Author Topic: Corporations now have the right to spend money directly to influence elections  (Read 31194 times)

Cainad (dec.)

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I'm actually gonna have to agree with the conservative judges on this one (Note to self, you just agreed with Scalia, get a lobotomy)  Free speech is free speech, if we allow restriction corporations this way, then that opens the door to restrict corporate use of other media as well.

They've been restricted that way for over 100 years. Hasn't stopped the corporations from spending money on media, now has it?

Freeky

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My response to the OP was "Wait, what? WHAT?!"  But then I read the article, and I had a wishful thinking moment, which was "So now people will figure out that they'll have to start paying fucking attention during elections, and see who wants what, because this will easily be the most obvious way of telling who is going to do some good vs. who is going to give big business moar moneys. Right?"

If someone does the “Fine, you’re right, I’m clearly a terrible person, I’m Satan, I’m the worst person alive, I should just die” thing in response to criticism of their harmful behavior, they are trying to manipulate people and flip the situation around so that they look like a victim.

As a neuroscientist I have to disagree with the perception that anyone is doing mathematical modeling of cognitive intelligence, yet; intelligence as an economist defines it, yes, but economists are worlds away from actual cognition.


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Requia ☣

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Nah, we already know what businesses give to politicians, the executive donations tell us that.  In truth campaign money isn't nearly as important as people make it out to be (you need to double money spent in order to gain 1% in the polls).  What we really need is to explain to the politicians that loses a corporate sponsor or three won't cost them the re-election.
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Captain Utopia

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I'm actually gonna have to agree with the conservative judges on this one (Note to self, you just agreed with Scalia, get a lobotomy)  Free speech is free speech, if we allow restriction corporations this way, then that opens the door to restrict corporate use of other media as well.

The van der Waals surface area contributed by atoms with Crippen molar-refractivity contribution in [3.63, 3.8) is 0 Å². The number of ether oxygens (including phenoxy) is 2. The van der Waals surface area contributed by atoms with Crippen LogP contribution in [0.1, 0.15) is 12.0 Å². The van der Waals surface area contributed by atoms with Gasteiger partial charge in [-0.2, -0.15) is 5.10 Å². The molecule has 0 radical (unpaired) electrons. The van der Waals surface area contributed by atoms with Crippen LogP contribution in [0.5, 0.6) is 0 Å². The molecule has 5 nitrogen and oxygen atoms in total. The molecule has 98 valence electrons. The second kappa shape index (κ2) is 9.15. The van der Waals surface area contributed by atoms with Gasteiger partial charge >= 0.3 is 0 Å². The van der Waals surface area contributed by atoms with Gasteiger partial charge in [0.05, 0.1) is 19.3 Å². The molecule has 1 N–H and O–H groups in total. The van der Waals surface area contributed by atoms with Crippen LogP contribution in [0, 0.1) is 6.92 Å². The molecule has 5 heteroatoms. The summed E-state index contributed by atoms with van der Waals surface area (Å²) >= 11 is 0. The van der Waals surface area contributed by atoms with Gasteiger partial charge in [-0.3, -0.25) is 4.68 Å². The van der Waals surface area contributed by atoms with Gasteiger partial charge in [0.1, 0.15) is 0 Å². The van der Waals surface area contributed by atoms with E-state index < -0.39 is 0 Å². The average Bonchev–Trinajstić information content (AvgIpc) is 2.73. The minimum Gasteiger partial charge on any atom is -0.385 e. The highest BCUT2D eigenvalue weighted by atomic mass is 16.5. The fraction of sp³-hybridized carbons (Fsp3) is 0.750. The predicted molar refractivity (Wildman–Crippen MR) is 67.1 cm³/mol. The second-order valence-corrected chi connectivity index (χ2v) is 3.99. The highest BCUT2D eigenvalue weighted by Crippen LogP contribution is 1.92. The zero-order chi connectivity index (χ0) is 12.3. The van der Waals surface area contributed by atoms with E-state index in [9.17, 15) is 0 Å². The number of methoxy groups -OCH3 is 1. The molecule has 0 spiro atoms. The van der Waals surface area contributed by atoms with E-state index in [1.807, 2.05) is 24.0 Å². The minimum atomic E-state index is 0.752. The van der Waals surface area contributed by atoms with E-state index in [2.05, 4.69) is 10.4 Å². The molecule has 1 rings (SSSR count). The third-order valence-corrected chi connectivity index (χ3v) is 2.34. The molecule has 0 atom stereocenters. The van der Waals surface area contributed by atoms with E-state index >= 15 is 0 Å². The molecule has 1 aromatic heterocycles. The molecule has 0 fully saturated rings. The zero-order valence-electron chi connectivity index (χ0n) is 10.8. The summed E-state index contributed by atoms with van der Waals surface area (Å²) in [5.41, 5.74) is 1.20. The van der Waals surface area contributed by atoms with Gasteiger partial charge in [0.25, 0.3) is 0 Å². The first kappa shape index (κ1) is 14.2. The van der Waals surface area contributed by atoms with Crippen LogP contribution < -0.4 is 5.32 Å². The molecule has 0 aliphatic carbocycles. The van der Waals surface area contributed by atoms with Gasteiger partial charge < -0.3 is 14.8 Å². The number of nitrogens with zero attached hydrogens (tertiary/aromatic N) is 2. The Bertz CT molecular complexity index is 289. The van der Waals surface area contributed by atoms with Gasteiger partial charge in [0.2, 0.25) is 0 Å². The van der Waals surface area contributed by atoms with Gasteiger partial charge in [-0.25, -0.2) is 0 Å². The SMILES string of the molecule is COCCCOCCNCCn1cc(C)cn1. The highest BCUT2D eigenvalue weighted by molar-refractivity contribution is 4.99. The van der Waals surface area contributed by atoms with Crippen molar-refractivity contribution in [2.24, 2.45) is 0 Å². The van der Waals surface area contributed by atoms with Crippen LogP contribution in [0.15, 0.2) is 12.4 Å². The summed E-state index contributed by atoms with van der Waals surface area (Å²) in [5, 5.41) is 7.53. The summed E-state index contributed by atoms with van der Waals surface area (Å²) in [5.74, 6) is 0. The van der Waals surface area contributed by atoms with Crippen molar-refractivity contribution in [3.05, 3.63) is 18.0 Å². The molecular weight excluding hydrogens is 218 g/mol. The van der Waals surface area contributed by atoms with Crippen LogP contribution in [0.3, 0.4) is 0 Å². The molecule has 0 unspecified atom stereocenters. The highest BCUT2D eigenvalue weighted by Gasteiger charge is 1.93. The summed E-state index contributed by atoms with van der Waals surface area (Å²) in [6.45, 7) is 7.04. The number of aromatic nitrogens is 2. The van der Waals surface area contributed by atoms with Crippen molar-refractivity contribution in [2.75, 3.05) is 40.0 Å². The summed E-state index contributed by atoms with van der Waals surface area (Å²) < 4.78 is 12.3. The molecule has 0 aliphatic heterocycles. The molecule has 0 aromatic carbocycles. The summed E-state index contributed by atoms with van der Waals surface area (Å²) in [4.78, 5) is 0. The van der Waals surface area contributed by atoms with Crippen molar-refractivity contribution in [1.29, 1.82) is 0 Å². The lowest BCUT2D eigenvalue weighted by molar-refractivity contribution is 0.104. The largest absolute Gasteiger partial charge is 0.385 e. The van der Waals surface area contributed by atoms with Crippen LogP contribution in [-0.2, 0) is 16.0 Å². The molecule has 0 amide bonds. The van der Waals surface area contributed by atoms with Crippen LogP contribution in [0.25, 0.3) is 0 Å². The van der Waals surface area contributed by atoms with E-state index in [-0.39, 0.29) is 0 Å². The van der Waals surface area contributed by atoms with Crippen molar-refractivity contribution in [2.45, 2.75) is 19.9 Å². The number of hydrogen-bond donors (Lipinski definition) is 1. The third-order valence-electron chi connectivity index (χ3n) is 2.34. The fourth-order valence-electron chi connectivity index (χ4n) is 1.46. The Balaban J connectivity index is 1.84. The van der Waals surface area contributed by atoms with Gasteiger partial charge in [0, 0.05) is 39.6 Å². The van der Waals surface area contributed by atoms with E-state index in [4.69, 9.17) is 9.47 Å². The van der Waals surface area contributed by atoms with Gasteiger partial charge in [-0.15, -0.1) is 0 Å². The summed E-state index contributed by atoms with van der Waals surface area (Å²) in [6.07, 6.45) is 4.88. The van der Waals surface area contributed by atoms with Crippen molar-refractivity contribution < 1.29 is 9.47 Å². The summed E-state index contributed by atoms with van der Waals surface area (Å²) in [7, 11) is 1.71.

If it means that online speech of forums (blogs and forums) will no longer be threatened, then I'm all for it.  I'm not convinced that particular justification is valid though.

Requia ☣

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Online speech is threatened now?
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Captain Utopia

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The example I've seen bandied about was comparing "Fahrenheit 911" to "Hillary: The Movie"

The decision reached the Supreme Court on appeal from a 2008 decision by the United States District Court for the District of Columbia, which sided with the Federal Election Commission (FEC) that Hillary: The Movie could not be shown on television right before the 2008 Democratic primaries under the McCain-Feingold Act. Legal scholar Erwin Chemerinsky called it “one of the most important First Amendment cases in years.”

why this is relevant:

The justices also struck down part of the landmark McCain-Feingold campaign finance bill that barred union- and corporate-paid issue ads in the closing days of election campaigns.

I'd rather a government have no control in determining where the line should be, since they will abuse it later, if not sooner.

It's wouldn't necessarily be their fault either.  If that part of the bill was left in place you'd have a situation where if a contentious movie could not be shown whenever the creators wish, what about a text script of it which becomes a chain-email, or an inflammatory rant which suddenly goes viral at just the right moment?  When you don't have the luxury of time to properly follow the money, how do you determine grassroots from astroturf?

Since everything is trending online, this would have inevitably affected popular blogs and forums within a few election cycles.

Baron Von Stevenstein

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the implications are terrifying, something straight out of a distopian novel.
how long do you think it will be until the franchise wars starts like in demolition man or the corporate wars from rollerball?
heard the decision compared to the dred scott decision, saying that its worse.

well at least we can all say we remember when lady liberty got ass raped by ronald mcdonald and that aol guy
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Requia ☣